The notion that an arresting officer must inform suspects of their consular rights is ludicrous. Americans don’t require “papers” for internal travel the way most other countries do, and often the nationality of suspects at the time of arrest can’t be known. That’s what lawyers are for, and our courts routinely throw out convictions for failure to provide effective legal counsel. Either American police would have to tell people they can contact their consulate at every single arrest — a ludicrous and confusing instruction for Americans being placed into custody — or the US would have to require everyone to start carrying papers identifying their nationality and right to travel internally. Neither would be practical, and the latter would be a serious restriction on our freedom.
But that’s not really what the World Court wants anyway. The ICJ intends on complicating as many death-penalty cases as possible for political purposes regardless of jurisdiction or common sense. I am no fan of the death penalty; I oppose it for religious as well as pragmatic reasons, but I’m outvoted, and I accept that. However, that doesn’t mean that I want the UN or its autocratic, appeal-less bureaucracy involving itself into American jurisprudence.
For the past few months, the American public has accepted as established fact that Saddam had no weapons of mass destruction, thanks in part to the David Kay report, which held out little hope of finding any WMD caches in Iraq. However, the finality of the WMD status may not be as cut-and-dried as Americans imagine, as the current weapons inspector keeps finding more references to them in his ongoing investigation:
In prepared testimony, the CIA’s new chief Iraq weapons inspector said he does not rule out finding weapons of mass destruction, adding “we regularly receive reports, some quite intriguing and credible, about concealed caches” of weapons. … Duelfer is testifying Tuesday behind closed doors before the Senate Armed Services and Intelligence committees. His comments contrast with those of his predecessor, David Kay, who has said he does not expect that any weapons of mass destruction will be found in Iraq.
In prepared testimony, Duelfer said fear of retribution is still a significant stumbling block as the Iraq Survey Group he heads seeks information from Iraqi managers, scientists and engineers.
Duelfer agrees with Kay’s assessment of Saddam’s Iraq as having maintained programs, especially in biological weapons research, that were in clear violation of UN sanctions, which would be more than sufficient to justify military action on its own. However, Duelfer’s continuing investigation leads him to believe that there’s fire to go with all of the smoke, and that cooperation of the engineers and scientists that worked on these programs will assist as soon as more of Saddam’s regime is rounded up.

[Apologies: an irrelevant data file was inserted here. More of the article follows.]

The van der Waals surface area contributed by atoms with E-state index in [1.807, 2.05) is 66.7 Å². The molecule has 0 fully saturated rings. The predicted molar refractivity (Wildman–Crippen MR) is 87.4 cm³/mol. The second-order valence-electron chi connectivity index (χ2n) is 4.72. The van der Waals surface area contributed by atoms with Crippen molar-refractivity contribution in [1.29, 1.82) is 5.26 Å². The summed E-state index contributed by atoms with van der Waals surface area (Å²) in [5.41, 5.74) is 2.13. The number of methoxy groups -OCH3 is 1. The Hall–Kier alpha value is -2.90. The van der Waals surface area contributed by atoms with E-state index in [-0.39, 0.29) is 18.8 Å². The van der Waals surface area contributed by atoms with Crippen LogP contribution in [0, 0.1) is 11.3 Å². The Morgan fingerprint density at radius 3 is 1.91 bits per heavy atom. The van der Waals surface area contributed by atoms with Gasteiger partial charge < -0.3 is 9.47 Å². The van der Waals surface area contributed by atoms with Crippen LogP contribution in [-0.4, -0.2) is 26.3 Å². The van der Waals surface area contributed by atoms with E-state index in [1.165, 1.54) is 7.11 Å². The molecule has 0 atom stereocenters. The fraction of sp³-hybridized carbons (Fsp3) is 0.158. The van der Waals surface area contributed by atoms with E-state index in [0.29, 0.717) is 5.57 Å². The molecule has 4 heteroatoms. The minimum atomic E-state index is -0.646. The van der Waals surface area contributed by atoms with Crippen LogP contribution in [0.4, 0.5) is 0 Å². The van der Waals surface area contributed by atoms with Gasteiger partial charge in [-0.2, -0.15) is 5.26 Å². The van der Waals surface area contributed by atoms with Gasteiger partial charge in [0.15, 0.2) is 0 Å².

This may not be the best time to go public with Duelfer’s optimism on WMDs; after all, if it turns out that Duelfer’s wrong, or that he can’t lay his hands on any this year, it may backfire on the US internationally all over again, just like last year when Kay’s report seemed to put an exclamation point on the search. However, since the rest of the world has already written off any possibility of discovery of stockpiles of chemical and biological agents or weapons, perhaps there is no real downside in talking about it now. While I don’t think that military action in Iraq needed WMDs for justification (there were plenty of good reasons outside of that), finding some now would certainly silence some of our critics overseas, and not just a few of them here at home, for that matter.
Comrade Commissar at the Politburo Diktat has crafted another of his ingenious maps of Bloggahland. With accuracy guaranteed (all disputes will be settled by the Party, so Trotskyites be warned!), the Commissar shows how the alliance of the Vast Right Warlike Confederation has the Moonbat Colony of Leftieland surrounded. The map itself provides links to many different bloggers, arranged as only the Commissar can do. Definitely a must-see!
Guest judge Jon from QandO — a smart and informative blog that should be on your daily reading list (like you need me to tell you that) — has made the final decisions in this week’s Captain’s Caption Contest. Just to refresh your memory, in case you can’t scroll down three posts, here’s the picture:
Here’s Jon’s picks, in his own format …
After a lengthy review, we have a 44 way tie for “You Sick Bastard”. My god, people, go call your mother and apologize. Immediately.
However, only one of your mothers will be talking to a winner. The results are:
Runner-up #3 (or: The “topical, pithy, amusing….you’re Jay Leno!” award)